Madagascar is a truly unique biodiversity hotspot. More than 80% of the flora and fauna can only be found on the island. However, this unique mosaic of life is under threat from deforestation, hunting and illegal trade in wildlife.
The EU funded Sustainable Wildlife Management (SWM) Programme is working to improve food security, conservation and sustainable use of wildlife in and around the Makira Natural Park, Madagascar’s largest protected area.
For the local Malagasy (in French Malgache) Indigenous People wild meat is an important source of protein, fat, and micronutrients. It is an essential part of the diet. The programme promotes alternative sources of meat, such as backyard poultry and fish farming using endemic species. By improving understanding of wild meat consumption hunters turn into conservationists, which leads to better protection and sustainable management of the natural resources.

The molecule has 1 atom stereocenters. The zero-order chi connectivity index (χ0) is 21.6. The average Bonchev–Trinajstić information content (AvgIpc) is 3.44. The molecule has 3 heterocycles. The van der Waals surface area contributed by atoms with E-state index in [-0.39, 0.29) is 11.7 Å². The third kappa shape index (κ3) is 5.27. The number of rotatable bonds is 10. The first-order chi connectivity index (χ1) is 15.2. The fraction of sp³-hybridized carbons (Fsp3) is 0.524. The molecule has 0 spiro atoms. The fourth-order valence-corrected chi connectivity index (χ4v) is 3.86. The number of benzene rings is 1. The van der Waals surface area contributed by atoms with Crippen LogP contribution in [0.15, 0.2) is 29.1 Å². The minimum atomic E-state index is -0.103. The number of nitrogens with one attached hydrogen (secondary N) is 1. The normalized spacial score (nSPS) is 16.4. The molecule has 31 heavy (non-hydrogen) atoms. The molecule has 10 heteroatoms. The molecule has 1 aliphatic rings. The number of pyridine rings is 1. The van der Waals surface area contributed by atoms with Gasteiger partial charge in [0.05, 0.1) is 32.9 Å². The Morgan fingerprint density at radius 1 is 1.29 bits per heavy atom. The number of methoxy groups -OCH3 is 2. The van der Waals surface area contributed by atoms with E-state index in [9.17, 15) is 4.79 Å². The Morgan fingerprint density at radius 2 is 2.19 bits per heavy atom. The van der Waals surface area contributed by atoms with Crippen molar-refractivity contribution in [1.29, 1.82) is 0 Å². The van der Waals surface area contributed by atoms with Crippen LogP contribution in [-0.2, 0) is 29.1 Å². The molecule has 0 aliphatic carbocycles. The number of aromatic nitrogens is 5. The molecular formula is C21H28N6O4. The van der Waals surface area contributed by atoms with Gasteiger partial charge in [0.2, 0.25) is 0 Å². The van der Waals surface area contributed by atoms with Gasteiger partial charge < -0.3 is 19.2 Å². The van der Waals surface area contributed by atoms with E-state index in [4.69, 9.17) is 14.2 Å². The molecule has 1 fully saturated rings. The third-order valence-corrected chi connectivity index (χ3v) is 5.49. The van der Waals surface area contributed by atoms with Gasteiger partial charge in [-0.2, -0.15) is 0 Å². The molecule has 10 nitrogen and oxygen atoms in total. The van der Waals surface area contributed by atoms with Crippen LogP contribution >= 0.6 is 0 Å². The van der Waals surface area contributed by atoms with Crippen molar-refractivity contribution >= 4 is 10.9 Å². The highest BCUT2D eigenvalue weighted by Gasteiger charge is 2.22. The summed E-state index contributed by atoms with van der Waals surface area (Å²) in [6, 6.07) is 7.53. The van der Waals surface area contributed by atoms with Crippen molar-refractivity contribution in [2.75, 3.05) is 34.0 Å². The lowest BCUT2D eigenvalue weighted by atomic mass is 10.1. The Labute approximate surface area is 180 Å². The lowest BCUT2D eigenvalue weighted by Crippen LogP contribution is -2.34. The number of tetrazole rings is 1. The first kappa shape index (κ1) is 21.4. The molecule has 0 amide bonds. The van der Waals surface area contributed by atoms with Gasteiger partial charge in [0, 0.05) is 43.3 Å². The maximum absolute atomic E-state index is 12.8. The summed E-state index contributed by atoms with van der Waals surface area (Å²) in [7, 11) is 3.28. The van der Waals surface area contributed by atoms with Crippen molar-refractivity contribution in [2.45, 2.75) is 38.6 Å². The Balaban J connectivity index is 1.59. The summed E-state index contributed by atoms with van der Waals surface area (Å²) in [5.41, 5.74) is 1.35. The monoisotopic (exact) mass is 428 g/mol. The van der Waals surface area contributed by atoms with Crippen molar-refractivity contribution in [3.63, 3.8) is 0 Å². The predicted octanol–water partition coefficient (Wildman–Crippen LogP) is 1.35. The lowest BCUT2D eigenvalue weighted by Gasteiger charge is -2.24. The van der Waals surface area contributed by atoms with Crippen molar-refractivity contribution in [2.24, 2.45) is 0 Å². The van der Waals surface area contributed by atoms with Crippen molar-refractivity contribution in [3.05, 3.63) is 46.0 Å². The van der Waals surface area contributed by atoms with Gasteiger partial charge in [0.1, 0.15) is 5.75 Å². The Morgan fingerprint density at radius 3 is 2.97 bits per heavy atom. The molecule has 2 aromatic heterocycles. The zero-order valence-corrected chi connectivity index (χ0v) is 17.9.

I want to gradually quit hunting as I am now benefitting from chicken farming. And if we are helped, things will return to the way they were before and the animals will populate the forests again.
Jean Rabe – A Malagasy hunter and conservationist
Nirina, an inspiring small-scale businesswoman who is trying to improve her life, and those of her 2 daughters, in the remote village of Marovovonana in North-east Madagascar on the edge of the Makira Natural Park. Until re'cently, Nirina's community relied on hunting for food and income.
I was invited to this chicken farming training course. We will no longer have food problems, if the project works well we will also earn money and then I hope that people will see us as an example to follow.
Nirina, A Malagasy small-scale business woman